During my journey into microservices, it has become apparent that the majority of online sample/howto posts regarding implementation focus solely on REST as a means for microservices to communicate with each other. Because of this, you could be forgiven for thinking that RESTful microservices are the de facto standard, and the approach to strive for when designing and implementing a microservices-based system. This is not necessarily the case.
The reason why REST based microservices examples are most popular is more than likely due to their simplicity; services communicate directly and synchronously with each other over HTTP, without the need for any additional infrastructure.
As an example consider a system that notifies customers when a particular item is back in stock. This could be implemented via RESTful microservices as so:
- An external entity sends an inventory update request to a REST gateway address.
- The gateway forwards this request to the Inventory Manager Service.
- The Inventory Manager updates the inventory based on the request it receives, and subsequently sends a request to the Back in Stock Notifier.
- The Back in Stock Notifier sends a request to the Subscriber Manager, requesting all users that have registered to be notified when the item is back in stock.
- It then emails each in turn, by sending an email REST request to the Email Service for each user.
- Each service then responds in turn, unwinding back to the gateway and subsequently to the client.
It should be noted that although communication is point-to-point, hard coding services addresses would be a very bad design choice, and goes against the very fundamentals of microservices. Instead a Service Discovery mechanism should be used, such as Eureka or Consul, where services register their API availability with a central server, and clients to request a specific API address from this server.
Diving deeper, there are a number of fundamental flaws or things to consider in this implementation:
Due to the synchronous nature of REST, the update stock operation will not return until the notification service has completed its task of notifying all relevant customers. Imagine the effect of this if a particular item is very popular, with 1000s of customers wishing to be notified of the additional stock. Performance could potentially be severely affected and the scalability of the system will be hindered.
Coupling and Single Responsibility
The knowledge that ‘when an item is back in stock, customers should be notified’ is ingrained into the inventory manager service but I would argue that this should not be the case. The single responsibility of this service should be to update system inventory (the inventory aggregate root) and nothing else. In fact, it should not even need to know about the existence of the notification service at all. The two services are tightly coupled in this model.
When Services go Pop
Services WILL fail, and a microservice based system should continue to function as well as possible during these situations. Due to the tightly coupled system described above, there needs to be a failure strategy within the Inventory Manager (for example) to deal with the scenario where the Back in Stock Notifier is not available. Should the inventory update fail? Should the service retry? It is also vital that the request to the Notifier fails as quickly as possible, something that the circuit breaker pattern (e.g. Hystrix) can help with. Even though failure scenarios will have to be handled regardless of the communication method, bundling all this logic into the calling service will add bloat. Coming back to the single-responsibility issue, again it’s my opinion that the Inventory Manager should not be responsible for dealing with the case where the Notifier goes dark.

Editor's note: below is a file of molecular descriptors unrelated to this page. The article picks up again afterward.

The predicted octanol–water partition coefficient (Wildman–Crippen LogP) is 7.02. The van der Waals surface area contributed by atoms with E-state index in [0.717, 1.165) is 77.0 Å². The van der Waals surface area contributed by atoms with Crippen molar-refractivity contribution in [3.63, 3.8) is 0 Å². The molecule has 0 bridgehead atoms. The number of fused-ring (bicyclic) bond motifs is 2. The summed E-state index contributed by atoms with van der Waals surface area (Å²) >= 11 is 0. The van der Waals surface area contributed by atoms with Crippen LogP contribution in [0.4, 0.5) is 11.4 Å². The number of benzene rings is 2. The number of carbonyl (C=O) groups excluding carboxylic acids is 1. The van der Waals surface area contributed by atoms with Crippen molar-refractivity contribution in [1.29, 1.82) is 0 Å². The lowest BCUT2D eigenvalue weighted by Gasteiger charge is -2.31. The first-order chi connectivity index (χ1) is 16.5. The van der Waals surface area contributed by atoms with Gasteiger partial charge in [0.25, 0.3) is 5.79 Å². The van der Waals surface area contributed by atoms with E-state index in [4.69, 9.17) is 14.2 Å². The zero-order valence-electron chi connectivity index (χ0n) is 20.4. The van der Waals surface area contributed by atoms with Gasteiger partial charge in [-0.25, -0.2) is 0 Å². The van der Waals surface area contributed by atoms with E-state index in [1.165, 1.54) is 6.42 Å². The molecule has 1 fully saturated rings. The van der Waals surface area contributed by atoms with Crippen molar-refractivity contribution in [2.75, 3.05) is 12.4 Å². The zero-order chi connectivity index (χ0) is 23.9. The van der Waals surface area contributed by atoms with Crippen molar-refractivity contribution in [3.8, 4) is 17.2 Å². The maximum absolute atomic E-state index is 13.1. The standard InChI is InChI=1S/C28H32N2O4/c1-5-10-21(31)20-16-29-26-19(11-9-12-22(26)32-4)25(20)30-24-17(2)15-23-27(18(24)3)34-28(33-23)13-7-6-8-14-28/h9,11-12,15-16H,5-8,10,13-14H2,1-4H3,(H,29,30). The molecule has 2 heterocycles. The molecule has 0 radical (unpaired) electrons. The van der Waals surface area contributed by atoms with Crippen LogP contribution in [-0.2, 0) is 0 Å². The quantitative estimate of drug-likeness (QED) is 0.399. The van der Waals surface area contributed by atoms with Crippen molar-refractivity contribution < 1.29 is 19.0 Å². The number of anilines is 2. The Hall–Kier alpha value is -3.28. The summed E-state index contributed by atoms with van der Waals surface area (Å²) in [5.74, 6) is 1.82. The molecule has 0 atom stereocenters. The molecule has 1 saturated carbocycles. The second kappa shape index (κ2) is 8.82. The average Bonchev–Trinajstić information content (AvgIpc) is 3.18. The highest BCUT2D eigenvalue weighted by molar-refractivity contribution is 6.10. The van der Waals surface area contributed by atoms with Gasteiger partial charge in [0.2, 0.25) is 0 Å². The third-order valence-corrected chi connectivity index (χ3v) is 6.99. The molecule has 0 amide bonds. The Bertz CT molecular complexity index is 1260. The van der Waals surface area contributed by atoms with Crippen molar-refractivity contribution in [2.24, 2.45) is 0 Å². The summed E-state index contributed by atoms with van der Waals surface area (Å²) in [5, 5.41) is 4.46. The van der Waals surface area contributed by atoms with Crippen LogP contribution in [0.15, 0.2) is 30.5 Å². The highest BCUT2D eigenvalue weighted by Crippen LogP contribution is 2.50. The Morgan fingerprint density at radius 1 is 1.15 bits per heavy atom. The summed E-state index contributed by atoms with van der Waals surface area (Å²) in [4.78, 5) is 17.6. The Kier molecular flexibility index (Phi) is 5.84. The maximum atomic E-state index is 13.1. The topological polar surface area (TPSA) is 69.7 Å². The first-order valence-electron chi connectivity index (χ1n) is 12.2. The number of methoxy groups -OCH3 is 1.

One way to overcome the coupling of services and to move the responsibility of routing away from a microservice is to follow the pipeline enterprise pattern. Our subsystem would now look like this:
Communication may still be REST based, but is no longer ‘point-to-point’; it is now the responsibility of the pipeline entity to orchestrate the data flows, rather than the services themselves. Whilst this overcomes the coupling issue (and blocking with a bit more work, via asynchronous pipelines), it is considered good practice within the microservices community to strive for services that are as autonomous and coherent as possible. With this approach, the services must rely on a third party entity (the pipeline orchestrator) in order to function as a system and are therefore not particularly self sufficient.
For example, notice that the pipeline will receive a single response from the Back in Stock Notifier (even though there are 2 subscribers), but must be configured in such a way that it can parse the response so that it can subsequently send individual “send email” requests to the Email Notifier for each subscriber. It could be argued that the Email Sender could be modified to batch send emails to many different subscribers via a single request, but if for example, each users name must be included in the email body, then there would have to be some kind of token replace functionality. This introduces additional behavioural coupling, where the Notifier has specific knowledge about the behaviour of the Email Sender.